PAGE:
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Septic Man

Septic Man

Rated R, 83 min. Directed by Jesse Thomas Cook. Starring Jason David Brown, Molly Dunsworth, Robert Maillet, Tim Burd, Julian Richings, Stephen McHattie.

REVIEWED By Steve Davis, Fri., Aug. 15, 2014

Holy merde! The Canadian horror film Septic Man wades through a cesspool of human waste without apology; the yuck factor challenges your gag reflex at every turn. The plot is (toilet) paper thin: A sewage technician (Brown) investigating the water contamination that has triggered the outbreak of a deadly Ebola-like disease in an Ontario township becomes entrapped in the noxious muck of an old septic tank littered with infected corpses dumped there by two mutant siblings straight out of a freak show. Inexplicably, this contaminated environment doesn’t kill the hapless Jack, but rather transforms him into the hideous Septic Man, an anthropological turd who’s literally full of shit. Think of him as the scatological Toxic Avenger. Or not.

Needless to say, Septic Man is not for the squeamish. It lacks socially redeeming value, except for the occasional poignancy of Jack’s slow dehumanization into something unspeakable. His predicament echoes the buggy transformation of Seth Brundle of The Fly, though this blue-collar mensch more readily accepts his fate than the mad scientist in Cronenberg’s 1986 horror classic. Indeed, director Cook and screenwriter Tony Burgess don’t merely pay homage to The Fly, they steal from it. In one nightmare sequence, Jack imagines his pregnant wife giving birth to a squirming larva; in another scene, he muses about a detached ear. Even some of Alex Rotundo’s latex headpieces perilously copy the groundbreaking makeup Jeff Goldblum endured almost 30 years ago.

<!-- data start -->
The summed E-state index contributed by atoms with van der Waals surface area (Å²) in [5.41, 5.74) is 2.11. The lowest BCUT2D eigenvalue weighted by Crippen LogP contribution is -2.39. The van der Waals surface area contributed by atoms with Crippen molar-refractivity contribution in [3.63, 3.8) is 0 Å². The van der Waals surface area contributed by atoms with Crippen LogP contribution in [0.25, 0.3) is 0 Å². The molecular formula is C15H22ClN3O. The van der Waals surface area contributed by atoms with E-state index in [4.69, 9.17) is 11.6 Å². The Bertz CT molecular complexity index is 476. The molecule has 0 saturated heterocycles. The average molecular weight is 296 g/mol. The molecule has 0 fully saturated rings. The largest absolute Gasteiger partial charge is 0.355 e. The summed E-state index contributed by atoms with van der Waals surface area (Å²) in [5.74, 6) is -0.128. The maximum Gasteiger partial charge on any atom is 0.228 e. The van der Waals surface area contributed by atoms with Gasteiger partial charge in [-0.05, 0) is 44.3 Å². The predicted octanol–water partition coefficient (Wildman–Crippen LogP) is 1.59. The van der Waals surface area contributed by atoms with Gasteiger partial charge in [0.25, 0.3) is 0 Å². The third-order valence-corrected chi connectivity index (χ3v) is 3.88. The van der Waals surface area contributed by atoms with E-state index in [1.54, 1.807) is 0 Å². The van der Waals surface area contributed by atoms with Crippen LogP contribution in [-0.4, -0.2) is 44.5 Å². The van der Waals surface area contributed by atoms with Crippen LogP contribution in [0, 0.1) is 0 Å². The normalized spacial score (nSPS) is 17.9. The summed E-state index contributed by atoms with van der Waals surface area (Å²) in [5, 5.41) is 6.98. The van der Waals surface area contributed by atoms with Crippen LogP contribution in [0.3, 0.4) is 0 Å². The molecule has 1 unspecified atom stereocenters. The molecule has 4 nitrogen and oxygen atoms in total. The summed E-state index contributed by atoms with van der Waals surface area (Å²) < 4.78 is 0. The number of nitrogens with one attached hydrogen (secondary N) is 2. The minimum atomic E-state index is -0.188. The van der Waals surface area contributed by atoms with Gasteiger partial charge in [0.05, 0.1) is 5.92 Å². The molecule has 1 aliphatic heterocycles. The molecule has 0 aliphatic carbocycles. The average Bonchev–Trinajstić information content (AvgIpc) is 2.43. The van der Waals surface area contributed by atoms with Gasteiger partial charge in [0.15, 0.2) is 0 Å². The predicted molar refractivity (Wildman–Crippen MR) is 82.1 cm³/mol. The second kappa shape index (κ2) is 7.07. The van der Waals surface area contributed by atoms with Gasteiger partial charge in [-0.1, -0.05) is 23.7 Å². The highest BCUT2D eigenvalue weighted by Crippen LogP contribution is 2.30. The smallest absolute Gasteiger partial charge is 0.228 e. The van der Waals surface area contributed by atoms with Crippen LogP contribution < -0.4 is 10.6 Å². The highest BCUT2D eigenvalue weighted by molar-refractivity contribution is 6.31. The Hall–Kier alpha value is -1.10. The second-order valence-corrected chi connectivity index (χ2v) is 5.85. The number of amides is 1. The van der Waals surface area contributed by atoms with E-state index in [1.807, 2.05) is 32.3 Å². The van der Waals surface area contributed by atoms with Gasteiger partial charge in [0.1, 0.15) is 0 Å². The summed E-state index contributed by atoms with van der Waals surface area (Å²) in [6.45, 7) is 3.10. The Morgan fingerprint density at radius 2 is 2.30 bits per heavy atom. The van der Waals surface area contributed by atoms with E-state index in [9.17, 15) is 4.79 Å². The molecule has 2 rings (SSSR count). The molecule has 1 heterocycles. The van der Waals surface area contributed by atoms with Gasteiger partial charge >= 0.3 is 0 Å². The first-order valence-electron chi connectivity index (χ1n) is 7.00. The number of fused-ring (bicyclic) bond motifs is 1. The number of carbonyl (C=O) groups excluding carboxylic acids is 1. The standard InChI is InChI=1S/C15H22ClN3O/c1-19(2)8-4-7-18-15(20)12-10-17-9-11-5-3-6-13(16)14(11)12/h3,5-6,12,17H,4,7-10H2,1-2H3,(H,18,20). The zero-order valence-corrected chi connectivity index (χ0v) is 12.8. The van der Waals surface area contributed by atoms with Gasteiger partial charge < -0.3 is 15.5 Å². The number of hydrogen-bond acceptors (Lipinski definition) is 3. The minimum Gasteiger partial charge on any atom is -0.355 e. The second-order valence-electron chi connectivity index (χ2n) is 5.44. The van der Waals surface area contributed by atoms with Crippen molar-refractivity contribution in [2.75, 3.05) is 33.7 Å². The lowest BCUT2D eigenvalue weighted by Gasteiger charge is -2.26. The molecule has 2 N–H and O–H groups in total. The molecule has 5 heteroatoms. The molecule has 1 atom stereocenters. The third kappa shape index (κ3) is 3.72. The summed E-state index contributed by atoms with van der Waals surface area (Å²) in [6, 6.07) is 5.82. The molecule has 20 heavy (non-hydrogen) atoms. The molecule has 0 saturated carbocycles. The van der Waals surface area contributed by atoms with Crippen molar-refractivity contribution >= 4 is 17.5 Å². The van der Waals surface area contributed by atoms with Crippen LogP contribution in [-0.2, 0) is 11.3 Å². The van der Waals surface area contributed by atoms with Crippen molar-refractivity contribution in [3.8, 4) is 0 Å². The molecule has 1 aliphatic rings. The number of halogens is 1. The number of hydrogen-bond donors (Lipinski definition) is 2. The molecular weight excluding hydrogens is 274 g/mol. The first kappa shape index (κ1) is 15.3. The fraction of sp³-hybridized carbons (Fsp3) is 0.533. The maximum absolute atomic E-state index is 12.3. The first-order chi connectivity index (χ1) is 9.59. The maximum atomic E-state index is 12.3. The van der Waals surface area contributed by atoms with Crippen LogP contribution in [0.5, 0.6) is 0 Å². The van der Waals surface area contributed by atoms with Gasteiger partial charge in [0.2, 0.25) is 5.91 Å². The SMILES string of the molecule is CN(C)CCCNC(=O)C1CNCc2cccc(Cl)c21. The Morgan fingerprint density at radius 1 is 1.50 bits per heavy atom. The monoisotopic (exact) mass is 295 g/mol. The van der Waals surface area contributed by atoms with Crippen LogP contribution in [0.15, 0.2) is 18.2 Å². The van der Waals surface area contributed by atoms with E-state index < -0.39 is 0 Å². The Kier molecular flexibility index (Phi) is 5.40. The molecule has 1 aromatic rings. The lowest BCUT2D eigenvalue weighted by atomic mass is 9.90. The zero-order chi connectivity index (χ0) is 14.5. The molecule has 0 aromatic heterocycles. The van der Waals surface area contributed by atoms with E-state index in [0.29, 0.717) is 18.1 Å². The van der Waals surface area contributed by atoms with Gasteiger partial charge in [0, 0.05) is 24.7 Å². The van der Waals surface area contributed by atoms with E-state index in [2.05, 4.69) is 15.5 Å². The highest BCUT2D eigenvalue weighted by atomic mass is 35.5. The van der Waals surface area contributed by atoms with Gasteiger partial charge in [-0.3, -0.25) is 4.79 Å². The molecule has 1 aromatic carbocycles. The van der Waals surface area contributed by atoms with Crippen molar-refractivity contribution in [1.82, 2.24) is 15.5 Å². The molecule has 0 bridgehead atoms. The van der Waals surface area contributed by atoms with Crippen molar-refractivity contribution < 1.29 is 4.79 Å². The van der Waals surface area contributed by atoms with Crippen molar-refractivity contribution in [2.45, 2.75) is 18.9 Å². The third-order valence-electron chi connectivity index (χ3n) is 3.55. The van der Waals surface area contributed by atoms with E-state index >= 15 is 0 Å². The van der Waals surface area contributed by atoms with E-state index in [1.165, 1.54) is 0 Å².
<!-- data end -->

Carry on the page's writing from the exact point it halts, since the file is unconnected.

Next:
As reward for enduring the ignominies of the role (including spewing watery vomit and biting the heads off rats), Brown was named best actor in the Horror Features category at last year’s Fantastic Fest, where the film had its world premiere. When not engaged in disgusting acts, the entombed Jack rambles on and on to himself as he slowly descends into fecal madness. To Brown’s credit, he makes the best of a crappy situation. But it’s McHattie’s bizarre turn as the beleaguered town’s mayor that steals this show. Taking his cue from another infamous Ontario public servant, he gives a performance that can only be described as bat-shit crazy. Fitting, eh?


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